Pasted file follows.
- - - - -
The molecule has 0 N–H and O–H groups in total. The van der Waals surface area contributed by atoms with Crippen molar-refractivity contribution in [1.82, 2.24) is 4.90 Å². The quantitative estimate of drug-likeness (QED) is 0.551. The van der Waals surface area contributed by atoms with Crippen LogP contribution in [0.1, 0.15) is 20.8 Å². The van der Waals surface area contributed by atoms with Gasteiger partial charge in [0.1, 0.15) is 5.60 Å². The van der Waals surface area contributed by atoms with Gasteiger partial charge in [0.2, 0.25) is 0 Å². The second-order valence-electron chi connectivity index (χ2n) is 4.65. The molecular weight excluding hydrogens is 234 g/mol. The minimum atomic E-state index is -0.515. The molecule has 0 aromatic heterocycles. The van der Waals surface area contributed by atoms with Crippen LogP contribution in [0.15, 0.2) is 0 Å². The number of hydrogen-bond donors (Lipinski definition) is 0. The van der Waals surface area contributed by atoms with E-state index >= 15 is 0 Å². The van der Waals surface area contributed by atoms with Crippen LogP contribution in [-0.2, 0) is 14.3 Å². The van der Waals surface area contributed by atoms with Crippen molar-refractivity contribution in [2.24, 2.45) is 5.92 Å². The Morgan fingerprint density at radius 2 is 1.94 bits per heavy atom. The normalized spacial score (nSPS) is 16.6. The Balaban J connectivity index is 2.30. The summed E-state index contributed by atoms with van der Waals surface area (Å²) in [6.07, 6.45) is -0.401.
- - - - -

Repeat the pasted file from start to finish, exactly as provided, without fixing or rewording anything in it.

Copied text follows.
The molecule has 0 N–H and O–H groups in total. The van der Waals surface area contributed by atoms with Crippen molar-refractivity contribution in [1.82, 2.24) is 4.90 Å². The quantitative estimate of drug-likeness (QED) is 0.551. The van der Waals surface area contributed by atoms with Crippen LogP contribution in [0.1, 0.15) is 20.8 Å². The van der Waals surface area contributed by atoms with Gasteiger partial charge in [0.1, 0.15) is 5.60 Å². The van der Waals surface area contributed by atoms with Gasteiger partial charge in [0.2, 0.25) is 0 Å². The second-order valence-electron chi connectivity index (χ2n) is 4.65. The molecular weight excluding hydrogens is 234 g/mol. The minimum atomic E-state index is -0.515. The molecule has 0 aromatic heterocycles. The van der Waals surface area contributed by atoms with Crippen LogP contribution in [0.15, 0.2) is 0 Å². The number of hydrogen-bond donors (Lipinski definition) is 0. The van der Waals surface area contributed by atoms with E-state index >= 15 is 0 Å². The van der Waals surface area contributed by atoms with Crippen LogP contribution in [-0.2, 0) is 14.3 Å². The van der Waals surface area contributed by atoms with Crippen molar-refractivity contribution in [2.24, 2.45) is 5.92 Å². The Morgan fingerprint density at radius 2 is 1.94 bits per heavy atom. The normalized spacial score (nSPS) is 16.6. The Balaban J connectivity index is 2.30. The summed E-state index contributed by atoms with van der Waals surface area (Å²) in [6.07, 6.45) is -0.401.